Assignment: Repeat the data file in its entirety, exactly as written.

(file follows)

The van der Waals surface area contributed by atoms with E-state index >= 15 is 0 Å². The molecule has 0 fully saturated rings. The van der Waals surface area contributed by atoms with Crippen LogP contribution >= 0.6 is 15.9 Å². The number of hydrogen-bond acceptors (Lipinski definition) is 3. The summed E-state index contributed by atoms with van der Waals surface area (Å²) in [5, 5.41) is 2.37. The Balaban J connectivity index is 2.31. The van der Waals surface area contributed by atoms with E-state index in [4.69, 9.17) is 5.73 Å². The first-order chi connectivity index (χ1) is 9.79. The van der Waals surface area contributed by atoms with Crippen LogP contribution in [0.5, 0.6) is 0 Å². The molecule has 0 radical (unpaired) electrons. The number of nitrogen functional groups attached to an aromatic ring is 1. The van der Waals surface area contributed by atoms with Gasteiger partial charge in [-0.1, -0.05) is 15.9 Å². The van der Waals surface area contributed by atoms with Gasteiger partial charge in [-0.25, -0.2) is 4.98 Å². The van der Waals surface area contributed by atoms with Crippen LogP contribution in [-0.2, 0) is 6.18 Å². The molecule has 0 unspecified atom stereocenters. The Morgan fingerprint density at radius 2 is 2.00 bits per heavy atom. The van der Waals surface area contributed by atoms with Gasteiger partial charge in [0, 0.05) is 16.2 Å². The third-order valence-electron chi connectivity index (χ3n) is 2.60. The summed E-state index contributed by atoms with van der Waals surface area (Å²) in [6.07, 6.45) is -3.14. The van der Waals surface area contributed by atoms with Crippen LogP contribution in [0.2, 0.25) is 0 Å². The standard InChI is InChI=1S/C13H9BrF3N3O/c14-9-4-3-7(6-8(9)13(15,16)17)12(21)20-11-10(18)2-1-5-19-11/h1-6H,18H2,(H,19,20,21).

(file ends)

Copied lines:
The van der Waals surface area contributed by atoms with E-state index >= 15 is 0 Å². The molecule has 0 fully saturated rings. The van der Waals surface area contributed by atoms with Crippen LogP contribution >= 0.6 is 15.9 Å². The number of hydrogen-bond acceptors (Lipinski definition) is 3. The summed E-state index contributed by atoms with van der Waals surface area (Å²) in [5, 5.41) is 2.37. The Balaban J connectivity index is 2.31. The van der Waals surface area contributed by atoms with E-state index in [4.69, 9.17) is 5.73 Å². The first-order chi connectivity index (χ1) is 9.79. The van der Waals surface area contributed by atoms with Crippen LogP contribution in [0.5, 0.6) is 0 Å². The molecule has 0 radical (unpaired) electrons. The number of nitrogen functional groups attached to an aromatic ring is 1. The van der Waals surface area contributed by atoms with Gasteiger partial charge in [-0.1, -0.05) is 15.9 Å². The van der Waals surface area contributed by atoms with Gasteiger partial charge in [-0.25, -0.2) is 4.98 Å². The van der Waals surface area contributed by atoms with Crippen LogP contribution in [-0.2, 0) is 6.18 Å². The molecule has 0 unspecified atom stereocenters. The Morgan fingerprint density at radius 2 is 2.00 bits per heavy atom. The van der Waals surface area contributed by atoms with Gasteiger partial charge in [0, 0.05) is 16.2 Å². The third-order valence-electron chi connectivity index (χ3n) is 2.60. The summed E-state index contributed by atoms with van der Waals surface area (Å²) in [6.07, 6.45) is -3.14. The van der Waals surface area contributed by atoms with Crippen LogP contribution in [0.2, 0.25) is 0 Å². The standard InChI is InChI=1S/C13H9BrF3N3O/c14-9-4-3-7(6-8(9)13(15,16)17)12(21)20-11-10(18)2-1-5-19-11/h1-6H,18H2,(H,19,20,21).